Lessons from Northern Ireland’s Peace

Twenty-five years ago, together with Irish Prime Minister Bertie Ahern, US President Bill Clinton and the leaders of Northern Ireland’s four main political parties, I put forward what became known as the Good Friday Agreement (GFA). That agreement ended a conflict that had spanned decades, perhaps centuries, resulting in thousands of deaths and untold misery and destruction.

The peace, like the political institutions the GFA gave rise to, was imperfect and weak, and remains so today. But compare Northern Ireland today with what it was a quarter of a century ago and you can really talk about a change. Peace has been maintained, the economy has doubled and Belfast, once covered in barbed wire and covered by military patrols, is now a booming European city with a booming tech sector and vibrant nightlife.

So there is reason to celebrate this anniversary with caution. It is difficult to think of another truly successful peace process in recent history.

Each conflict is unique

I am often asked if there are lessons to be learned from the GFA for conflict resolution elsewhere in the world. The reality is that every conflict is unique, differing in cause, duration, external support and many other factors. Still, there are some lessons to be learned.

First, peace cannot take root without an agreed framework that is ideologically held by both sides. For Northern Ireland, central to the GFA was the so-called principle of consent: if you wanted a united Ireland, you had to accept that the north would remain part of the United Kingdom as long as the majority wanted it. Be. This was a major concession to Northern Irish Unionists.

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In response, the Unionists adopted a policy of equal and fair treatment of the nationalist predominantly Roman Catholic community, supported by new institutions in sectors such as the police and the judiciary, and recognized through the cooperation of the nationalist Republic of Ireland. Ireland’s desire for unity.

The frame alone is not enough

But the deteriorating Israeli-Palestinian peace process, based on the so-called two-state solution, shows that a framework alone is not enough. Second, a peace process requires constant attention from those involved. The Agreed Framework is just the beginning. It’s a roadmap, not a destination.

Achieving peace takes time, patience, creativity and determination. Peace processes are a process, not an event. So, we have been working on implementation for years – nine in total – with many crises, setbacks and deadlocks. Any of these activities could have stopped if we had not continued.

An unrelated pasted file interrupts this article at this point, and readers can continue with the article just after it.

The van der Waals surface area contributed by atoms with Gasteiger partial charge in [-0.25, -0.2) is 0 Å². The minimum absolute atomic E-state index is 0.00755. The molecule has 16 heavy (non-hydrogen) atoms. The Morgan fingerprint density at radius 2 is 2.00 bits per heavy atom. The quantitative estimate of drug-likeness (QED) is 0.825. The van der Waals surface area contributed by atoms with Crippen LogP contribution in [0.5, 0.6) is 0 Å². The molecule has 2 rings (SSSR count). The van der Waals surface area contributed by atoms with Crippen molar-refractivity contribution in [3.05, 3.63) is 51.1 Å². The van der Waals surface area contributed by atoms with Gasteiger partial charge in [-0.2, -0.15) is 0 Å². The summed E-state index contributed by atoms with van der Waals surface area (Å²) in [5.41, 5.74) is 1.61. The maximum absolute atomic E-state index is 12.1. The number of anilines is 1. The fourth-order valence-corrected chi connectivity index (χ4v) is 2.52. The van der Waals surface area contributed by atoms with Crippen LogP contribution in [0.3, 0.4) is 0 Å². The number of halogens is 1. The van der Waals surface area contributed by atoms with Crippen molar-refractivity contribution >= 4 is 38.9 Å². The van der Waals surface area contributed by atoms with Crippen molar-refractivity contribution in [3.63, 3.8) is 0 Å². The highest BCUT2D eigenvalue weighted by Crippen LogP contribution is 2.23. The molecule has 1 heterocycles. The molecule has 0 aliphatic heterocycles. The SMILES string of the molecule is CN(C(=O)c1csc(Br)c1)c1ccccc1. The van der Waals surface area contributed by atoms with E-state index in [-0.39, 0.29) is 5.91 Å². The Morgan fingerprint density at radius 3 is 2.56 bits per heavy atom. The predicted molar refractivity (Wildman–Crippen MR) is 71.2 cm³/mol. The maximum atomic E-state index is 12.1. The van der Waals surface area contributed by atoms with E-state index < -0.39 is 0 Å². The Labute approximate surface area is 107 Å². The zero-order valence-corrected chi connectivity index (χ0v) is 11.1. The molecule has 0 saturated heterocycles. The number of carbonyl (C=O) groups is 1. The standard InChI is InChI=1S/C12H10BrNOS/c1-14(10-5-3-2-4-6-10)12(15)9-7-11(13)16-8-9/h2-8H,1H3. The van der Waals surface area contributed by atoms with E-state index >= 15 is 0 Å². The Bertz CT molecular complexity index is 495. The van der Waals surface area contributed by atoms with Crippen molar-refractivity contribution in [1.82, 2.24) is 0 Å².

External help

Third, negotiators should not be afraid to seek outside help. “Nobody understands our controversy like we do,” they say. That’s right, but sometimes not understanding the dispute as they do is the key to resolving it. Interventions by Clinton and US Senator George Mitchell and subsequent visit to Northern Ireland and President George W. Bush’s support for the process came at critical moments in securing financial and political support structures. The EU is also always looking for ways to help, and the EU’s flexibility in the recent Brexit-related turmoil in Northern Ireland is another good example of external help to overcome internal tensions. So don’t be afraid of outsiders; Take advantage of it.

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Of course, that requires a fourth component: exemplary leadership. Without it, peace would never have been achieved in Northern Ireland. Leaders must be willing to tell their followers uncomfortable truths, accept criticism, and endure cries of betrayal. Throughout the process, there were times when the easy course of action contradicted the right course of action. Fortunately, we had leaders—often at great personal cost—to choose the right path, not the easy way out.

to believe

Fifth, a successful process is possible if those involved trust each other. I always tell students that politics is personal; It’s a people thing. Because there are so many difficult issues to resolve, and each person’s politics can point in different, opposite directions, you need to have open, honest, and strategic conversations.

Is your partner having trouble with the process? See it from his point of view. Discuss it. Find a solution together. Friendship can be very difficult to achieve, but partnership is not.
Sixth, all parties must recognize that the conflict has led to deep mistrust. Creating a contract is not the same as developing trust. The first is formal. The latter is emotional. So recognize it. Finding ways to build trust is a very rewarding investment.

Never give up

Finally, never give up. People are very cynical about politics, mostly because they see little change in their daily lives. But back up for a moment. The spread of history is like an Impressionist painting: what appears faint near reveals itself at a distance.
In a span of 25 years, we can see that GFA has brought about real, profound changes. Many people living today are its beneficiaries. It doesn’t matter if they know it or think it. All that matters is that it’s over.

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Former UK Prime Minister Tony Blair is the Executive Director of the Tony Blair Institute for Global Change.

Copyright: Project Syndicate, 2023.

Ferdinand Woolridge

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